Douglas L. Hadsell, Plaintiff-appellant, v. Manfred Maass, Superintendent, et al., Defendants-appellees.douglas L. Hadsell, Plaintiff-appellant, v. Manfred Maass, Superintendent, et al., Defendants-appellees, 29 F.3d 632 (9th Cir. 1994)Annotate this Case
Before: TANG, PREGERSON, and T.G. NELSON, Circuit Judges.
In these consolidated appeals Douglas Hadsell, an Oregon state prisoner, appeals pro se the district court's denial of his motions for preliminary injunction which were filed in his 42 U.S.C. § 1983 civil rights action. On September 28, 1992, Hadsell filed a motion for a temporary restraining order requesting an injunction enjoining the defendants from preventing him from voting. Hadsell subsequently filed another motion seeking injunctive relief from various prison practices which allegedly restrict his access to the courts. This court has jurisdiction under 28 U.S.C. § 1292. We review for abuse of discretion, Diamontiney v. Borg, 918 F.2d 793, 795 (9th Cir. 1990), and we affirm.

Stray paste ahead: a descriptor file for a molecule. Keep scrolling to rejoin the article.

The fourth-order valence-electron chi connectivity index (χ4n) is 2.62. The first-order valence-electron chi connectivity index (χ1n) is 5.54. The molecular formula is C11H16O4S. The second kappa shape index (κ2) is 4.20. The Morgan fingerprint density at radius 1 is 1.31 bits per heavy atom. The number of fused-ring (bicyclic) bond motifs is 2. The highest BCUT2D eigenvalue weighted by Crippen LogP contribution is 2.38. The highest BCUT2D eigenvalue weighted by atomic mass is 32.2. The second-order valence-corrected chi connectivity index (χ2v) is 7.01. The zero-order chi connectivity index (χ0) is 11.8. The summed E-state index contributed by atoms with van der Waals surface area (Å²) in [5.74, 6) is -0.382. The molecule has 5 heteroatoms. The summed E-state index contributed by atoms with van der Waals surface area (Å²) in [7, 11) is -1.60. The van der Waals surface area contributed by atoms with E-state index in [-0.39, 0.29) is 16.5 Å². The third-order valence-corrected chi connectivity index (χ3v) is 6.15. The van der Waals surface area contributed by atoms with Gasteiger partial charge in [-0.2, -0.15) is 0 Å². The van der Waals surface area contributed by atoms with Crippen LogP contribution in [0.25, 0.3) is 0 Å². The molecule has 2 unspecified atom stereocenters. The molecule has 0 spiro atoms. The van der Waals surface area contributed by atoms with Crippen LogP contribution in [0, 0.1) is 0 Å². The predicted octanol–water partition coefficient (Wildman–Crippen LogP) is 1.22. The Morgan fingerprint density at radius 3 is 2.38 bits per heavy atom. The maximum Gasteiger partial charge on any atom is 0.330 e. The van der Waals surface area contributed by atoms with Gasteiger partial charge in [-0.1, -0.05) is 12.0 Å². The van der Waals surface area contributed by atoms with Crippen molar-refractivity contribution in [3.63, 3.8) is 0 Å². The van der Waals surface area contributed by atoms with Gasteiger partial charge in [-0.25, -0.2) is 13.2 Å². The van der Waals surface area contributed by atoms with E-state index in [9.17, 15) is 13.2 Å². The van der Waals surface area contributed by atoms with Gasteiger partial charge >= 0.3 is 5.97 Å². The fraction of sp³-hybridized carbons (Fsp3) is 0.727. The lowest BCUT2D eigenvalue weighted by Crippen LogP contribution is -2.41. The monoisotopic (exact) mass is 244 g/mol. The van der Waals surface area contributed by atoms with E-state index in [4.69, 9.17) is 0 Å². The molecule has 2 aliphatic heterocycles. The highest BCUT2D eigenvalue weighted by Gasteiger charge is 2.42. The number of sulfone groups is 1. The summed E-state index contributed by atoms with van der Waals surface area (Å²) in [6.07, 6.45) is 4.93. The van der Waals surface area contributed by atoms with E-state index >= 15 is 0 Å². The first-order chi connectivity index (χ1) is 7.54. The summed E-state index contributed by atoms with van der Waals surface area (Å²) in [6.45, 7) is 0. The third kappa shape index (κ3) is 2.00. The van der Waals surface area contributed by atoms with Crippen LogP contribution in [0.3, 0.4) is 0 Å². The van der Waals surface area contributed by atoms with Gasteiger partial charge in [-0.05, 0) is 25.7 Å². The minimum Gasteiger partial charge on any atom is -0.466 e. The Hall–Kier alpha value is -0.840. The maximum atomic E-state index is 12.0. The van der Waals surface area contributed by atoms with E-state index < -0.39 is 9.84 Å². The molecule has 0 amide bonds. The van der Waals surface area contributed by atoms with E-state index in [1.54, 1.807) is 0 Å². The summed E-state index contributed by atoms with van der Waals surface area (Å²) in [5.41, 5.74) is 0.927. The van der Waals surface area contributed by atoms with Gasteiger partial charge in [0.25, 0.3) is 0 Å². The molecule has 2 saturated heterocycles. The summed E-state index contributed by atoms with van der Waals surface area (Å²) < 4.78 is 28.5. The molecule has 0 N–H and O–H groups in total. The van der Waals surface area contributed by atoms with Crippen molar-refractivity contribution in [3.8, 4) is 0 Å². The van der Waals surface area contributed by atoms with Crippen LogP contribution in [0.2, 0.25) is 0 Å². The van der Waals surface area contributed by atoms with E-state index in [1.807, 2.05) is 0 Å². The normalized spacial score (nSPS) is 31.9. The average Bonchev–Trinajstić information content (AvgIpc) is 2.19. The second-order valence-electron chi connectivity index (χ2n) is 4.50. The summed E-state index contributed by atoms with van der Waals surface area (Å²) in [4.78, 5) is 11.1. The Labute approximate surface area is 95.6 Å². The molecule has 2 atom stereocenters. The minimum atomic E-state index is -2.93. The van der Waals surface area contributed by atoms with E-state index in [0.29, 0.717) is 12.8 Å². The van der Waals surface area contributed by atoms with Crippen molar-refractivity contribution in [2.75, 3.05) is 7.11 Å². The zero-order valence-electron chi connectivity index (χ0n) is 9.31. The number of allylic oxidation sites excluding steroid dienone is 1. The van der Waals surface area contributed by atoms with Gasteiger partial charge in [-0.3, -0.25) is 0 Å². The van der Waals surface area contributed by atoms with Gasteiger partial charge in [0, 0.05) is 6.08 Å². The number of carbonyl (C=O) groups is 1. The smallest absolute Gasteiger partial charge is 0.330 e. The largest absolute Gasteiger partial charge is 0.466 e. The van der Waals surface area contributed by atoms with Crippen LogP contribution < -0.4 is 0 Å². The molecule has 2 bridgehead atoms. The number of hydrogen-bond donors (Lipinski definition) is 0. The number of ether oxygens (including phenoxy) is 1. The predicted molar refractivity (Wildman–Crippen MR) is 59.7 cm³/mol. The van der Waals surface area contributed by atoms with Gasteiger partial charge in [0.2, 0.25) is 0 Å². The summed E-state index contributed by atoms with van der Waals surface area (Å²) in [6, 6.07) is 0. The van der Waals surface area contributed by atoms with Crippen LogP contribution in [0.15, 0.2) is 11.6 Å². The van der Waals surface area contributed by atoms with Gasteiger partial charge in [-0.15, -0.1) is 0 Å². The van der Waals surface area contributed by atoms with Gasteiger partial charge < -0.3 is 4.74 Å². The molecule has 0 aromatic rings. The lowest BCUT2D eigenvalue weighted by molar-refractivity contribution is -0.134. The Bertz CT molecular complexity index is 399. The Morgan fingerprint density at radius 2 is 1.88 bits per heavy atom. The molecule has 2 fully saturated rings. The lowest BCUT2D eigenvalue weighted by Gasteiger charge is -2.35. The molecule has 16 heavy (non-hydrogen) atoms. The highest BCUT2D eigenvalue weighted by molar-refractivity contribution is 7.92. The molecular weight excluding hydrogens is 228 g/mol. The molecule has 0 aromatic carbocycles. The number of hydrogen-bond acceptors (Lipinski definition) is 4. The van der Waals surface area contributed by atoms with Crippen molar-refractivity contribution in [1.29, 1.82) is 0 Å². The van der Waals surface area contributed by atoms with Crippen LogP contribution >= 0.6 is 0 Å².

Right to Vote
Hadsell contends that the district court erred in denying his motion for preliminary injunction because the restraint on his right to vote raised serious legal questions and posed a threat of irreparable harm. This contention lacks merit.
To obtain a preliminary injunction, the moving party must show either (1) likelihood of success on the merits and the possibility of irreparable harm, or (2) the existence of serious questions going to the merits and the balance of hardships tipping in the movant's favor. Oakland Tribune, Inc. v. Chronicle Publishing Co., 762 F.2d 1374, 1376 (9th Cir. 1985) (quoting Apple Computer, Inc. v. Formula Int'l, Inc., 725 F.2d 521, 523 (9th Cir. 1984). These two tests represent points on a sliding scale in which the degree of irreparable harm increases as the probability of success on the merits decreases. Oakland Tribune, 762 F.2d at 1376. Under any formulation of the test, the plaintiff must demonstrate the existence of a significant threat of irreparable injury. Goldie's Bookstore v. Superior Ct., 739 F.2d 466, 472 (9th Cir. 1984).